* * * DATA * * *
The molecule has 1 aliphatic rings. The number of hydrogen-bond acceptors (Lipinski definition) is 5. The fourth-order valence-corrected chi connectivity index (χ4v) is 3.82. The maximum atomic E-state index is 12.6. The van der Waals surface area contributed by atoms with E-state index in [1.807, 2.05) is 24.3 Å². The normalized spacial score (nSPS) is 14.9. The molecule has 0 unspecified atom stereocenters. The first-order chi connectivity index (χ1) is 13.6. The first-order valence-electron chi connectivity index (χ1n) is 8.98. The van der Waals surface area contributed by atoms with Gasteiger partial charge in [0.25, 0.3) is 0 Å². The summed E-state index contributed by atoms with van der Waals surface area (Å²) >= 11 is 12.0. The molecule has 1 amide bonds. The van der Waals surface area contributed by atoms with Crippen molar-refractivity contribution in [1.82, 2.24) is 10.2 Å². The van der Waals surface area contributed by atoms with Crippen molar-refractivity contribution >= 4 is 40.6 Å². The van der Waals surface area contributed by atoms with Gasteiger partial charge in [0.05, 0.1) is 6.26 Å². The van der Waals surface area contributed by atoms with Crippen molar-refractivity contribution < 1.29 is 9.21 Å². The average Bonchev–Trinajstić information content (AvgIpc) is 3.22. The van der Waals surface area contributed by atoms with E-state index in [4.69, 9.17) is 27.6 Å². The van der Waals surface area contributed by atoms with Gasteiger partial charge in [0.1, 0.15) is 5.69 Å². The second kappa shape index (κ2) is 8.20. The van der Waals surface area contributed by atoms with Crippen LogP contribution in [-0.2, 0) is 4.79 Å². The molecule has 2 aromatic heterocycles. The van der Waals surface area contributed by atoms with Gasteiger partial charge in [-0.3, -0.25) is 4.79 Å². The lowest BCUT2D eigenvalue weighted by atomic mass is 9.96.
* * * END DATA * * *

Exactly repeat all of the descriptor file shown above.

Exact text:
The molecule has 1 aliphatic rings. The number of hydrogen-bond acceptors (Lipinski definition) is 5. The fourth-order valence-corrected chi connectivity index (χ4v) is 3.82. The maximum atomic E-state index is 12.6. The van der Waals surface area contributed by atoms with E-state index in [1.807, 2.05) is 24.3 Å². The normalized spacial score (nSPS) is 14.9. The molecule has 0 unspecified atom stereocenters. The first-order chi connectivity index (χ1) is 13.6. The first-order valence-electron chi connectivity index (χ1n) is 8.98. The van der Waals surface area contributed by atoms with Gasteiger partial charge in [0.25, 0.3) is 0 Å². The summed E-state index contributed by atoms with van der Waals surface area (Å²) >= 11 is 12.0. The molecule has 1 amide bonds. The van der Waals surface area contributed by atoms with Crippen molar-refractivity contribution in [1.82, 2.24) is 10.2 Å². The van der Waals surface area contributed by atoms with Crippen molar-refractivity contribution >= 4 is 40.6 Å². The van der Waals surface area contributed by atoms with Gasteiger partial charge in [0.05, 0.1) is 6.26 Å². The van der Waals surface area contributed by atoms with Crippen molar-refractivity contribution < 1.29 is 9.21 Å². The average Bonchev–Trinajstić information content (AvgIpc) is 3.22. The van der Waals surface area contributed by atoms with E-state index in [4.69, 9.17) is 27.6 Å². The van der Waals surface area contributed by atoms with Gasteiger partial charge in [0.1, 0.15) is 5.69 Å². The second kappa shape index (κ2) is 8.20. The van der Waals surface area contributed by atoms with Crippen LogP contribution in [-0.2, 0) is 4.79 Å². The molecule has 2 aromatic heterocycles. The van der Waals surface area contributed by atoms with Gasteiger partial charge in [-0.3, -0.25) is 4.79 Å². The lowest BCUT2D eigenvalue weighted by atomic mass is 9.96.